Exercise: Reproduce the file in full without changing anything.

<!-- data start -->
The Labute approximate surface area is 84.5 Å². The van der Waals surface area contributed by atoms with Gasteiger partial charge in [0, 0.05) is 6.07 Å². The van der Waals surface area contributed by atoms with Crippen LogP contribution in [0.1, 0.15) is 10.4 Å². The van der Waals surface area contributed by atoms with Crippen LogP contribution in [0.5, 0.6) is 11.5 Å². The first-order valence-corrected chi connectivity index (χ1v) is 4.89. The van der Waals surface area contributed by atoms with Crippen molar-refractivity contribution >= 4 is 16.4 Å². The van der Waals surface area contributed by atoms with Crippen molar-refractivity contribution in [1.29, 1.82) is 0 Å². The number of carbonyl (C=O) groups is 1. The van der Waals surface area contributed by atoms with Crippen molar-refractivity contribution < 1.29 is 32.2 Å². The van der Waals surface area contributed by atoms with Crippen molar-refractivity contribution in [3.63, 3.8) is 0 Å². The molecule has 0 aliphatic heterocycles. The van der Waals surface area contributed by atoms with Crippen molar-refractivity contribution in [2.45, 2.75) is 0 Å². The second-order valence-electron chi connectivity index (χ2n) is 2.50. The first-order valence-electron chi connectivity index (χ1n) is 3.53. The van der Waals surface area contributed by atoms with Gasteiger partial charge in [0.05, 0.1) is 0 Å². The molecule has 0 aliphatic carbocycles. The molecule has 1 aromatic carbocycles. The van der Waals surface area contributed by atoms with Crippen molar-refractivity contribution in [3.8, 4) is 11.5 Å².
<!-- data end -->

The Labute approximate surface area is 84.5 Å². The van der Waals surface area contributed by atoms with Gasteiger partial charge in [0, 0.05) is 6.07 Å². The van der Waals surface area contributed by atoms with Crippen LogP contribution in [0.1, 0.15) is 10.4 Å². The van der Waals surface area contributed by atoms with Crippen LogP contribution in [0.5, 0.6) is 11.5 Å². The first-order valence-corrected chi connectivity index (χ1v) is 4.89. The van der Waals surface area contributed by atoms with Crippen molar-refractivity contribution >= 4 is 16.4 Å². The van der Waals surface area contributed by atoms with Crippen molar-refractivity contribution in [1.29, 1.82) is 0 Å². The number of carbonyl (C=O) groups is 1. The van der Waals surface area contributed by atoms with Crippen molar-refractivity contribution < 1.29 is 32.2 Å². The van der Waals surface area contributed by atoms with Crippen molar-refractivity contribution in [3.63, 3.8) is 0 Å². The molecule has 0 aliphatic heterocycles. The van der Waals surface area contributed by atoms with Crippen molar-refractivity contribution in [2.45, 2.75) is 0 Å². The second-order valence-electron chi connectivity index (χ2n) is 2.50. The first-order valence-electron chi connectivity index (χ1n) is 3.53. The van der Waals surface area contributed by atoms with Gasteiger partial charge in [0.05, 0.1) is 0 Å². The molecule has 0 aliphatic carbocycles. The molecule has 1 aromatic carbocycles. The van der Waals surface area contributed by atoms with Crippen molar-refractivity contribution in [3.8, 4) is 11.5 Å².